27 September 2013 11:04 [Source: ICB]
Does environmental legislation in Europe aid industry competitiveness or does it destroy value? A straightforward question, yet the answer is anything but. Not surprisingly, the chemical industry has mixed views in that it can be both a help and a hindrance at the same time, depending on its scope, cost burden and the benefits gained.
Peter Holicki, EPCA vice president and vice president of operations for Europe, Middle East & Africa at Dow Chemical, says: “The petrochemicals industry fully recognises and supports the need for environmental legislation. Such legislation must, however, seek to balance environmental and health protection with economic competitiveness, growth, job creation and innovation – the latter being key to building a sustainable and competitive economy.”
The European Commission plays the key role in bringing forward legislation
To reinforce this point, Holicki cites the example of climate legislation where the rest of the world has not followed the EU’s approach of establishing high cost burdens. He states: “Not only does this create competitive disadvantages for European producers it also offsets any beneficial impact on the environment as this simply encourages production to shift to other, more carbon-intensive areas of the world.”
For Richard Northcote, communications and public affairs director at Bayer Material-Science, another unhelpful aspect of current legislation is that it limits the development of chemical parks. He says this damages any potential for further investment at existing, older sites across Europe, which he believes will have a profound effect on competitiveness in the future.
“What the legislators have to realise is that initiatives such as Responsible Care have brought the industry to new levels of safety and our chemical parks no longer pose the threats associated with them some 30 years ago.”
Holicki maintains the EU should continue setting high standards, for example, in household products and cars, where the benefits in energy and greenhouse gas efficiency are sufficiently valued by customers to pay for the extra performance. “This will allow industry to generate advantages that the market is willing to pay for,” he says.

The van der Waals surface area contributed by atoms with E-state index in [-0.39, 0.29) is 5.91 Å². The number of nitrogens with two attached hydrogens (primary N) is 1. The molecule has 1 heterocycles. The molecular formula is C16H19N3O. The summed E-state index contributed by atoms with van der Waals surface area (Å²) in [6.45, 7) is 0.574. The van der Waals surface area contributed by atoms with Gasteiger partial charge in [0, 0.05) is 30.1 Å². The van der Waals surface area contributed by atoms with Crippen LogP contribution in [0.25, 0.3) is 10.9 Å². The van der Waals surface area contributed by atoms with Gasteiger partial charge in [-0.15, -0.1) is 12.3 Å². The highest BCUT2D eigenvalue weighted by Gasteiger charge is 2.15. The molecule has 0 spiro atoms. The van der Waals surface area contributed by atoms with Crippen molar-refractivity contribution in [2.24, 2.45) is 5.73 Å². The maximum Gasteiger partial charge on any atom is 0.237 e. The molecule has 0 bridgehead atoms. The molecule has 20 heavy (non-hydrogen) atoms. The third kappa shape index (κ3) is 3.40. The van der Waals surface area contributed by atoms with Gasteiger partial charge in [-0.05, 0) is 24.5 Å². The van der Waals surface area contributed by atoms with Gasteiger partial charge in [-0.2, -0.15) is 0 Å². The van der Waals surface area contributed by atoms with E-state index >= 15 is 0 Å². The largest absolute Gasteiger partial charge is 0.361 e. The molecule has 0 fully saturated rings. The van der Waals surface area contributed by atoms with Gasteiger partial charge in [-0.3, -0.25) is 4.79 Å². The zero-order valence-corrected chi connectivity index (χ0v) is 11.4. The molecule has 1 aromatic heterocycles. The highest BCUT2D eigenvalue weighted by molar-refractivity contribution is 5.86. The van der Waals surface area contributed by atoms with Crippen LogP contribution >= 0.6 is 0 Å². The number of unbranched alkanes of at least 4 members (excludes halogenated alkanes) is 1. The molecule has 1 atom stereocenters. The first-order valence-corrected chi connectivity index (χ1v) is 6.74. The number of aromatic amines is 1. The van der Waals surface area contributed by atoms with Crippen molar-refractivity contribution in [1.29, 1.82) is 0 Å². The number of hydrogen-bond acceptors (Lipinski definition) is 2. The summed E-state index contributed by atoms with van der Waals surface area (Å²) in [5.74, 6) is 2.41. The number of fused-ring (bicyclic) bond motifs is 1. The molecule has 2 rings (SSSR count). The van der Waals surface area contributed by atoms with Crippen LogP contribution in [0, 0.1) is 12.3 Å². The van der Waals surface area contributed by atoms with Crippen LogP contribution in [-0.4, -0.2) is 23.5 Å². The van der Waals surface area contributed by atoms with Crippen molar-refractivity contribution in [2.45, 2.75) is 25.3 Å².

Hans-Joerg Bertschi, EPCA treasurer and CEO of Swiss logistics company Bertschi, says despite the additional costs and work required to meet stricter rules, environmental regulation can enforce Europe’s position in the world as an attractive place to live and work in. “These efforts have a cost tag, but they will pay off in the long run. The average length of life and standard of living in Europe is high, and this will attract the best talent from all over the world,” he comments.
Undoubtedly, legislation can help give competitive advantage, but only if it is sensibly applied and takes true costs into account. Holicki says when legislation drives high-performance standards for end-products such as household appliances this can render competitive advantage as it can set global standards and boost the export of EU goods.
Holicki would like to see more incentives to use the most effective technologies and operating processes wherever new investments are made. “If we can achieve a broader, global consensus on environmental policies that would enable a global, level playing field, then more ambitious policies can be put in place in Europe without a negative effect on competitiveness.”
Industry opinion may be split on the help or hindrance conundrum, but it is united on one aspect: legislators must develop appropriate regulation that can be applied sensibly to ensure Europe remains competitive in the global market.
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